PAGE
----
The law divides Criminal offences in Queensland into different classes depending on the level of seriousness of the offence.
The Summary Offences Act (“the Act”) provides a framework for a range of lesser, non-indictable offences implemented to keep the good order and deal with anti-social behaviour, primarily in public spaces.
The offence of public nuisance under the Act falls within the category of offences that may affect the quality of community use of public space, or, “offensive behaviour in public”.
The Act defines “public nuisance” as behaviour that is:
“Offensive” behaviour includes offensive, obscene, indecent or abusive language.
What one person considers offensive may not be offensive to another. Therefore, the law must look at the conduct objectively and take into consideration the other circumstances of the matter (i.e. what the conduct was, whether the person alleged to have committed public nuisance directed it to anyone and any other background circumstances).
“Threatening” behaviour can include merely threatening words; there do not have to be any actions.
Police Powers When Prosecuting Public Nuisance
It is important to note that a police officer, without the complaint from another member of the public, can charge an offender with public nuisance and commence prosecution against that person .
A person that commits a public nuisance offence is liable to a maximum penalty of:
The maximum penalty increases if the offence occurred within a licenced premise, or within the vicinity of a licenced premise. In these circumstances, the maximum penalty is:
With this in mind, maximum penalties are included as a yardstick for “worst-case” penalties and there are several factors that influence the penalty an offender is likely to receive, including:
Sentencing trends between 2015 and 2020 in the Magistrates’ Courts indicate that the most common penalty imposed for an offence of public nuisance is a fine.
Around 32% of offenders received a fine with no conviction recorded while around 39% of offenders received a fine however, the Court recorded a conviction on their criminal history.
Other penalties the Court has imposed include:
For this reason, it is imperative to be properly prepared if you are due to appear in Court for this charge.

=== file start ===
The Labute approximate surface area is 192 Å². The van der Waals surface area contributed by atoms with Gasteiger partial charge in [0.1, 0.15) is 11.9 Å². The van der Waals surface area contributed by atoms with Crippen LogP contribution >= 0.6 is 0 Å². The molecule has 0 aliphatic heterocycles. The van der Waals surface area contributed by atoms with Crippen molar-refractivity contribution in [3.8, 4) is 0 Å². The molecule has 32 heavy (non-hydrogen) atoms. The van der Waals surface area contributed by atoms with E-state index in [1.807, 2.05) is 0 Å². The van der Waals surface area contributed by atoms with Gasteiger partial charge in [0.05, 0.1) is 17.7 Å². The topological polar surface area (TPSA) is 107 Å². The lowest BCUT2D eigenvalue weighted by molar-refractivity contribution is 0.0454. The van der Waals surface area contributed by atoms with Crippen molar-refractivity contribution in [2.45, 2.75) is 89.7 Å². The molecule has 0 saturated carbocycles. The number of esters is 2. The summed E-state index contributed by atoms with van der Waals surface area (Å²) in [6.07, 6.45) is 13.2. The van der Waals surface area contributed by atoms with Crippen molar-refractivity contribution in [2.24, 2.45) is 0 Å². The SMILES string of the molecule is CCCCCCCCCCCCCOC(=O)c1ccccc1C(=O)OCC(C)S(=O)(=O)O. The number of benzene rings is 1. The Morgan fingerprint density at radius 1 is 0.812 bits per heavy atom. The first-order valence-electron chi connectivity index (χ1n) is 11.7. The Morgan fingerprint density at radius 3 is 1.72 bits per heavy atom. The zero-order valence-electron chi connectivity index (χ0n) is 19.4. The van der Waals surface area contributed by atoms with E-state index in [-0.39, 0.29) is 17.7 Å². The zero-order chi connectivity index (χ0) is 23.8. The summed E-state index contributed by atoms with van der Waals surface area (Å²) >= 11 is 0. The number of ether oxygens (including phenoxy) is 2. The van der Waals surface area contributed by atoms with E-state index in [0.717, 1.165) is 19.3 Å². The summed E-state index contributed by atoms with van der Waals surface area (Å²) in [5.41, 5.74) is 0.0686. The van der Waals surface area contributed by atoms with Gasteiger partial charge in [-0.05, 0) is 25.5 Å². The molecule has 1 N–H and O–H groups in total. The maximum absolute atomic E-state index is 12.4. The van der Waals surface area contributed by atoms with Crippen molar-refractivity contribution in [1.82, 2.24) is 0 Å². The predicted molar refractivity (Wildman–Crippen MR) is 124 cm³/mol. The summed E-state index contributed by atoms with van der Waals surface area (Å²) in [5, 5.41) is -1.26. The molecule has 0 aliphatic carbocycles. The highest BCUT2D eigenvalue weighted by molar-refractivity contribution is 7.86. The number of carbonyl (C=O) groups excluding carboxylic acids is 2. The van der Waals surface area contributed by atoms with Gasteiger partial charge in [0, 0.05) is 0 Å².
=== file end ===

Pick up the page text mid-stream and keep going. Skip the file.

You will not necessarily have to attend Court for a charge of public nuisance.
Since 2010, police officers have had the option to issue an infringement notice for the charge of public nuisance to reduce the number of offenders appearing before Queensland Courts for charges of this nature.
This option is entirely at the discretion of the officer, who may still find that prosecution and Court proceedings are necessary.
If the arresting offer decides to prosecute the charge before the Court you will be given a date to appear, likely via a Notice to Appear with a date and Court location.
If a charge of public nuisance is set down before the Court, the Court that will finalise the matter will ordinarily be the Magistrates’ Court.
It is a simple process for the police to bring a charge of public nuisance. Even though many people will choose to plead guilty to the charge, you always have a right to contest a charge and proceed to trial on the basis that you are not guilty of the offence.
You may have prospects of success of a Court acquitting you of the charge if you can prove that:
Proper experience appearing before the Court is essential. Aitken Whyte Lawyers are focused on results. Our Criminal Defence team will advise you on the proper course to take to speak with the police, prepare for Court, and achieve the best possible outcome.
Aitken Whyte Lawyers can assist you with all criminal matters.
If you want to know more about criminal law and offences, or speak to a solicitor about your situation and get advice and representation, call us on 07 5408 0655 .
Aitken Whyte Lawyers
11/8 Pikki Street,
Maroochydore Qld 4558
Ph: +617 5408 0655
Fax: +617 3211 9311